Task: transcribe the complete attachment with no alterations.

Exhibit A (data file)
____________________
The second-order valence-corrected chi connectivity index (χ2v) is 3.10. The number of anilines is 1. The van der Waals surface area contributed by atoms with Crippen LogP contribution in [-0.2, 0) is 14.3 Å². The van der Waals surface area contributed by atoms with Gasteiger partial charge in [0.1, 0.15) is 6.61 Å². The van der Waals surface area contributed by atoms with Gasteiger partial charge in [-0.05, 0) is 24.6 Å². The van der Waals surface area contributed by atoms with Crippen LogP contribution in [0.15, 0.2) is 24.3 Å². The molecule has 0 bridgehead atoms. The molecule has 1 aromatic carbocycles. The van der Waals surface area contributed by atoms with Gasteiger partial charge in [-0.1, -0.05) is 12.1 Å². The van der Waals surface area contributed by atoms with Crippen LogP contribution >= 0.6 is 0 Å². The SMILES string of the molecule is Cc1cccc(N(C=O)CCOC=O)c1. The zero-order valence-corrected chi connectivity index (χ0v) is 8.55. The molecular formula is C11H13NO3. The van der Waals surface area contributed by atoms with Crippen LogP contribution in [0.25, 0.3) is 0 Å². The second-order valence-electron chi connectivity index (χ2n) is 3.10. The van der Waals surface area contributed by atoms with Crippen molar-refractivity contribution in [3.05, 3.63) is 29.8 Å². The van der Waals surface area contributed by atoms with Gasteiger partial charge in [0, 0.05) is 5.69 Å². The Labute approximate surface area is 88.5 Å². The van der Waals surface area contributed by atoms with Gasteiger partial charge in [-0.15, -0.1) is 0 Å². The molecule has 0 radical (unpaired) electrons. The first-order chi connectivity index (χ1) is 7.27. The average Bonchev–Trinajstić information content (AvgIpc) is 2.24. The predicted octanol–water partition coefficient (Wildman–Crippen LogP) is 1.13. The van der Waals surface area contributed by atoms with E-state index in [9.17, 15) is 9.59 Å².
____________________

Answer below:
The second-order valence-corrected chi connectivity index (χ2v) is 3.10. The number of anilines is 1. The van der Waals surface area contributed by atoms with Crippen LogP contribution in [-0.2, 0) is 14.3 Å². The van der Waals surface area contributed by atoms with Gasteiger partial charge in [0.1, 0.15) is 6.61 Å². The van der Waals surface area contributed by atoms with Gasteiger partial charge in [-0.05, 0) is 24.6 Å². The van der Waals surface area contributed by atoms with Crippen LogP contribution in [0.15, 0.2) is 24.3 Å². The molecule has 0 bridgehead atoms. The molecule has 1 aromatic carbocycles. The van der Waals surface area contributed by atoms with Gasteiger partial charge in [-0.1, -0.05) is 12.1 Å². The van der Waals surface area contributed by atoms with Crippen LogP contribution >= 0.6 is 0 Å². The SMILES string of the molecule is Cc1cccc(N(C=O)CCOC=O)c1. The zero-order valence-corrected chi connectivity index (χ0v) is 8.55. The molecular formula is C11H13NO3. The van der Waals surface area contributed by atoms with Crippen LogP contribution in [0.25, 0.3) is 0 Å². The second-order valence-electron chi connectivity index (χ2n) is 3.10. The van der Waals surface area contributed by atoms with Crippen molar-refractivity contribution in [3.05, 3.63) is 29.8 Å². The van der Waals surface area contributed by atoms with Gasteiger partial charge in [0, 0.05) is 5.69 Å². The Labute approximate surface area is 88.5 Å². The van der Waals surface area contributed by atoms with Gasteiger partial charge in [-0.15, -0.1) is 0 Å². The molecule has 0 radical (unpaired) electrons. The first-order chi connectivity index (χ1) is 7.27. The average Bonchev–Trinajstić information content (AvgIpc) is 2.24. The predicted octanol–water partition coefficient (Wildman–Crippen LogP) is 1.13. The van der Waals surface area contributed by atoms with E-state index in [9.17, 15) is 9.59 Å².